As discussed in one of my previous blogs, more and more companies are deploying premium quality video endpoints in hot desking areas or quiet rooms. Hot desking means I can be at any desk within any location of my organization and make and receive calls using my own personal number and identity. By adding this capability to our video endpoints, Cisco is further supporting the concept that video is becoming the new voice and our customers can now enjoy feature parity between our video endpoints and Cisco Unified Communications IP telephones.
This signature feature is available in the latest software release for EX, MX, SX and C-series Cisco TelePresence Endpoints with TelePresenence Touch. Now you can sign in with your user name and pin to make a Cisco Telepresence endpoint “yours” for the desired period of time.
I strongly believe that user satisfaction and productivity increases by Read More »
At Collaboration Summit, Cisco announced a number of exciting new technologies designed to make collaboration simple, fun, and intuitive. My friend Rowan Trollope who leads Cisco’s Collaboration Technology Group, is working hard to “make technology in the office better than what you have at home.” With Cisco Expressway, Intelligent Proximity, and Jabber Guest, a few of the new products Cisco just unveiled, we are breaking down the barriers between the home and work, creating a seamless experience for staying connected. And in Rowan’s words, “You haven’t seen anything yet.” Rowan and his team are dead set on perfecting the usability aspect of our collaboration technology – making it beautiful, affordable, and easy to assemble – and my services team has the charge of perfecting another: extracting its value.
According to a 2013 Forbes Study Cisco commissioned to understand business executives’ attitudes towards collaboration, we found those who see the greatest value in collaboration technology are the ones who use it the most. Heavy users, or collaboration “leaders,” perceive a strong correlation between using collaboration tools and achieving transformational business metrics in areas like productivity, knowledge sharing, customer satisfaction, cost control, and more.
From a services perspective, collaboration success is dependent on two things: Read More »
I recently wrote a blog discussing the Value of Medianet in which I listed the benefits and associated costs of adoption. Remember that in simple terms Medianet enables a granular QoS policy and also provides a systematic approach for video troubleshooting. In this article I’m going to provide an example of Medianet in action as it has been my experience that most people, at least initially, struggle to visualize the impact Medianet has on the day to day operations of a Cisco collaboration solution running over a Cisco networking infrastructure.
In my previous blog I said that “Medianet reduces operational support costs.” I’m now going to attempt to show you how.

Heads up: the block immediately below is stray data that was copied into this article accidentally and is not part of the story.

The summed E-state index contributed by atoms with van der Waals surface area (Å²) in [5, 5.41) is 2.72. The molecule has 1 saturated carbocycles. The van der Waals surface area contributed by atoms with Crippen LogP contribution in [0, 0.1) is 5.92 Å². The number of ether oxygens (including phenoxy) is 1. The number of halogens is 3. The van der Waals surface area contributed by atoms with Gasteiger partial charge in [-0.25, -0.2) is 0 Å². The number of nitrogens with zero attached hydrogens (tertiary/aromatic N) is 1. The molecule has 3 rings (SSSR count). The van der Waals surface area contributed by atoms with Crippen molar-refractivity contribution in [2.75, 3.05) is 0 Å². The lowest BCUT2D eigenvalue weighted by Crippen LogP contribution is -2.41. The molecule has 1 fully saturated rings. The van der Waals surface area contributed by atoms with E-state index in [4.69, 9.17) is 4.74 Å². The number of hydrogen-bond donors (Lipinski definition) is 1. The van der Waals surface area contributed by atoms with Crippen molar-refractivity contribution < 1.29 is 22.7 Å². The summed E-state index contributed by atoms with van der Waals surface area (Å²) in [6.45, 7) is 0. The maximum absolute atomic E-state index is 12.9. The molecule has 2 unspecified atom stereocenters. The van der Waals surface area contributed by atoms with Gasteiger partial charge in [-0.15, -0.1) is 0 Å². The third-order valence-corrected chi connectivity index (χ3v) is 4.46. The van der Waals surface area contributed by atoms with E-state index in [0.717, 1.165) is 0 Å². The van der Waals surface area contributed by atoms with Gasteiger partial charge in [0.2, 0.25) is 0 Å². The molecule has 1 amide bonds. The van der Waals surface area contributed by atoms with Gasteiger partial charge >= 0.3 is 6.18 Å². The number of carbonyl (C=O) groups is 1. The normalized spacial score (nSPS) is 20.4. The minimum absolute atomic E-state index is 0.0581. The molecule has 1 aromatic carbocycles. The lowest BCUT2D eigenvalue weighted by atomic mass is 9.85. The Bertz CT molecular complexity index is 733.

The first thing we can enable is edge monitoring, which allows the IT team to centrally check upon the health on any given endpoint and also ascertain its call status. Take a look at this video below:
As useful as it is, end point monitoring is only of limited benefit when problems start to occur. Electronic confirmation of what impacted end users are seeing is not what is actually required. We need a way to proactively troubleshoot issues as soon as they appear. The combination of Medianet enabled applications communicating with a Medianet enabled network, which is overseen by an intelligent management application is the means by which Cisco provides this. Read More »
Another successful Halloween party at Cisco thanks to Cisco TelePresence and WebEx. I lost my title as first place winner this year to someone dressed as an Outhouse, yes folks, an Outhouse. And everyone else stepped up their game too and some even adding additional elements like dancing and props. I feel fortunate to be part of such a great team and look forward to our 3rd Annual Collaboration Solutions Marketing celebration next year. I hope everyone has a safe and Happy Halloween!
Looking at the history of video collaboration there are a few identifiable transition points. The introduction of audio and video delivery over IP networks created opportunities for widespread affordable deployments and the video conferencing market began to expand. The scale of deployments, however, was in general neither large nor pervasive. In 2006/2007 new offerings (like the CTS 3000 from Cisco’s TelePresence team) introduced highly reliable, full HD (1080p), full motion (30fps) experiences with a level of simplicity making it operable by any user irrespective of technical knowledge. As Full HD became available across the breadth of video conferencing platforms, the whole market rapidly doubled over the following two to three years. This created another market pillar in collaboration.
Push the clock forward 6 or so years to today…
The distinction between video conferencing, unified communications and web conferencing is now very blurred:
The user community has matured. They are no longer satisfied with connecting over audio, video or content. They want to achieve the startup experience of small, tightly connected teams across a geographically dispersed workforce. This means leveraging all of the above features where and when needed, in a simple and intuitive way.
IM, presence, audio, video and content collaboration are becoming Read More »